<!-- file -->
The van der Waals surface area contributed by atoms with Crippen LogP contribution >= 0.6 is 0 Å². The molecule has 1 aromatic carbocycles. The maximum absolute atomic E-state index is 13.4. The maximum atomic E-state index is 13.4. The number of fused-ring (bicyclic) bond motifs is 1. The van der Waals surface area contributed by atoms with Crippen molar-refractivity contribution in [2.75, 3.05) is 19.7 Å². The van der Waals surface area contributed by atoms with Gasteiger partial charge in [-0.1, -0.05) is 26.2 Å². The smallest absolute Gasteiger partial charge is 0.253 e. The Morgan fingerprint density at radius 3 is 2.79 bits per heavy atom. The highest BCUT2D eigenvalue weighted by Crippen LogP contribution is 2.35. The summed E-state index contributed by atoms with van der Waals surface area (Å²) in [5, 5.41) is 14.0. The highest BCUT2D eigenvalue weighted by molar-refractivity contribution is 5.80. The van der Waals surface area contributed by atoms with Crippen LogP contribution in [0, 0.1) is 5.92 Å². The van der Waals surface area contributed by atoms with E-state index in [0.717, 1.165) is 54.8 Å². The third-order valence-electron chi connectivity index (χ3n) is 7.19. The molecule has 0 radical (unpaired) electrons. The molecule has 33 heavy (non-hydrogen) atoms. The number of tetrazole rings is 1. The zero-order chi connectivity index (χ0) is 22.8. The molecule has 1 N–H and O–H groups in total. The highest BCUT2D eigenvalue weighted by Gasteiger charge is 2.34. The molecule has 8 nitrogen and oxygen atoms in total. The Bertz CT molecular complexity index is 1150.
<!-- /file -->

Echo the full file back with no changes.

The van der Waals surface area contributed by atoms with Crippen LogP contribution >= 0.6 is 0 Å². The molecule has 1 aromatic carbocycles. The maximum absolute atomic E-state index is 13.4. The maximum atomic E-state index is 13.4. The number of fused-ring (bicyclic) bond motifs is 1. The van der Waals surface area contributed by atoms with Crippen molar-refractivity contribution in [2.75, 3.05) is 19.7 Å². The van der Waals surface area contributed by atoms with Gasteiger partial charge in [-0.1, -0.05) is 26.2 Å². The smallest absolute Gasteiger partial charge is 0.253 e. The Morgan fingerprint density at radius 3 is 2.79 bits per heavy atom. The highest BCUT2D eigenvalue weighted by Crippen LogP contribution is 2.35. The summed E-state index contributed by atoms with van der Waals surface area (Å²) in [5, 5.41) is 14.0. The highest BCUT2D eigenvalue weighted by molar-refractivity contribution is 5.80. The van der Waals surface area contributed by atoms with Crippen LogP contribution in [0, 0.1) is 5.92 Å². The van der Waals surface area contributed by atoms with E-state index in [0.717, 1.165) is 54.8 Å². The third-order valence-electron chi connectivity index (χ3n) is 7.19. The molecule has 0 radical (unpaired) electrons. The molecule has 33 heavy (non-hydrogen) atoms. The number of tetrazole rings is 1. The zero-order chi connectivity index (χ0) is 22.8. The molecule has 1 N–H and O–H groups in total. The highest BCUT2D eigenvalue weighted by Gasteiger charge is 2.34. The molecule has 8 nitrogen and oxygen atoms in total. The Bertz CT molecular complexity index is 1150.